Adult Education does not have Parent Advisory Committees, nor does it engage in community events. My school prides itself on being open to responding to student needs, yet there is little official engagement of students in a school advisory context. I would like to investigate how the school communicates with the community.

Further taxing the school is a continual concern about inadequate enrollment levels. The effects of not meeting the minimum class size are immediate and felt by students who lose access to education, by teachers who lose work, and by administrators who lose funding for the schools and must manage the many difficulties that arise from cancelled courses. The threat of cancellations is almost continual because intake occurs five times a year.  Even though the school delivers free BC Ministry of Education accredited courses in a caring and flexible manner, the school has a very low profile in the greater community.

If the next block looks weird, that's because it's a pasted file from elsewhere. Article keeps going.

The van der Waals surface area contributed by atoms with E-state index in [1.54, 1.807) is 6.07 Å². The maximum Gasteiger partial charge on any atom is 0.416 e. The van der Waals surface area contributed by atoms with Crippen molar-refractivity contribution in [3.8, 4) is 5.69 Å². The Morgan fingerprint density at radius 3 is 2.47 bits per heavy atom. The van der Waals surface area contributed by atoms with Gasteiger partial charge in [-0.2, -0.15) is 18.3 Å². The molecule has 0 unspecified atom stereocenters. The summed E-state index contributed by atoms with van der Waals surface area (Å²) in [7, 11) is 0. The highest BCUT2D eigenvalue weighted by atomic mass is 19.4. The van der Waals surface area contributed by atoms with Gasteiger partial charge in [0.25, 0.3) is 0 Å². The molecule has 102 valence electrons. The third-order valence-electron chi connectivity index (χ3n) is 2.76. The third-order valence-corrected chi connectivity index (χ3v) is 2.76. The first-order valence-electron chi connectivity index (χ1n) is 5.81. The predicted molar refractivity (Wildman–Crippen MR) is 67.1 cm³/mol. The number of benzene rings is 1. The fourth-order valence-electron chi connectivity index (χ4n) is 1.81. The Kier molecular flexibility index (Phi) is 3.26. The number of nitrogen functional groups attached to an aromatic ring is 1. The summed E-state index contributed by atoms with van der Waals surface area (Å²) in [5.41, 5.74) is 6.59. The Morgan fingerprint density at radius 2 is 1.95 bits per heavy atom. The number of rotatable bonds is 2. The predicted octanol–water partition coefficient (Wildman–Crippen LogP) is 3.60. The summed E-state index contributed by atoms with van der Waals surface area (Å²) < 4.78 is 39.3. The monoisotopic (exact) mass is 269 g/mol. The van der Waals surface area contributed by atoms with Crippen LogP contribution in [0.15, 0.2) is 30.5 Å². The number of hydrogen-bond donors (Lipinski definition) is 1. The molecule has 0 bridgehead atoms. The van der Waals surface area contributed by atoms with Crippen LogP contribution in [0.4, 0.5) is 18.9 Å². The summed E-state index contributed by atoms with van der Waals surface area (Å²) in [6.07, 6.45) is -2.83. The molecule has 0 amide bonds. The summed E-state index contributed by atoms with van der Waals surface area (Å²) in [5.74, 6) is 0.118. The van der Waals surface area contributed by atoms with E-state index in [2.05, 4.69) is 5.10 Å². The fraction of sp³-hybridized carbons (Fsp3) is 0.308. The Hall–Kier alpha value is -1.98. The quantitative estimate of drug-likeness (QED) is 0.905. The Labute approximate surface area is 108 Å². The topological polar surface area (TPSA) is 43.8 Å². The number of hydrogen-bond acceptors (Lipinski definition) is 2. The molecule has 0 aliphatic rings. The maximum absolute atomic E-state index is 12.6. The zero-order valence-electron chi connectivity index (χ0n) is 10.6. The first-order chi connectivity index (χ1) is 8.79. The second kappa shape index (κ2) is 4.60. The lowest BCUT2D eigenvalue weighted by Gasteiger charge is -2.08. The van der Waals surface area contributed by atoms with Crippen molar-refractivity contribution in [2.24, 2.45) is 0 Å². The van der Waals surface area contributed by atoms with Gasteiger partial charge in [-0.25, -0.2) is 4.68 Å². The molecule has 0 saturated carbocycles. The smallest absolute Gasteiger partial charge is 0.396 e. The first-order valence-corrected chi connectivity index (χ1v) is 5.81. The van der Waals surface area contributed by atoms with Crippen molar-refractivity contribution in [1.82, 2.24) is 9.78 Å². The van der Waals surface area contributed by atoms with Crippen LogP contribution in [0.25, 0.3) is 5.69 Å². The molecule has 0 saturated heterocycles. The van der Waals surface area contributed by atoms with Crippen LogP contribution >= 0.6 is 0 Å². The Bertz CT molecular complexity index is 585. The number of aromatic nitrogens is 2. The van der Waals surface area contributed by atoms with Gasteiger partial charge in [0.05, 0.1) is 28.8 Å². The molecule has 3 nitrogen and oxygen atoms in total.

I believe an investigation of the school’s communication style(s) will identify its strengths and weaknesses in the areas of facilitating teacher expertise, incorporating community input, and generating public awareness of the program. By the end of this course, I plan to achieve the following three goals:

  1. I will be able to discuss my learning about communicative competence in school administration. I will critique how well my understanding applies to administrating an AE centre by interviewing my principal about the breadth and modes of communication that she engages in with teachers, with particular emphasis on facilitating teacher expertise. Subsequently, I will hold a similar interview with a high school vice principal and compare the content of both discussions in an anecdotal effort to understand context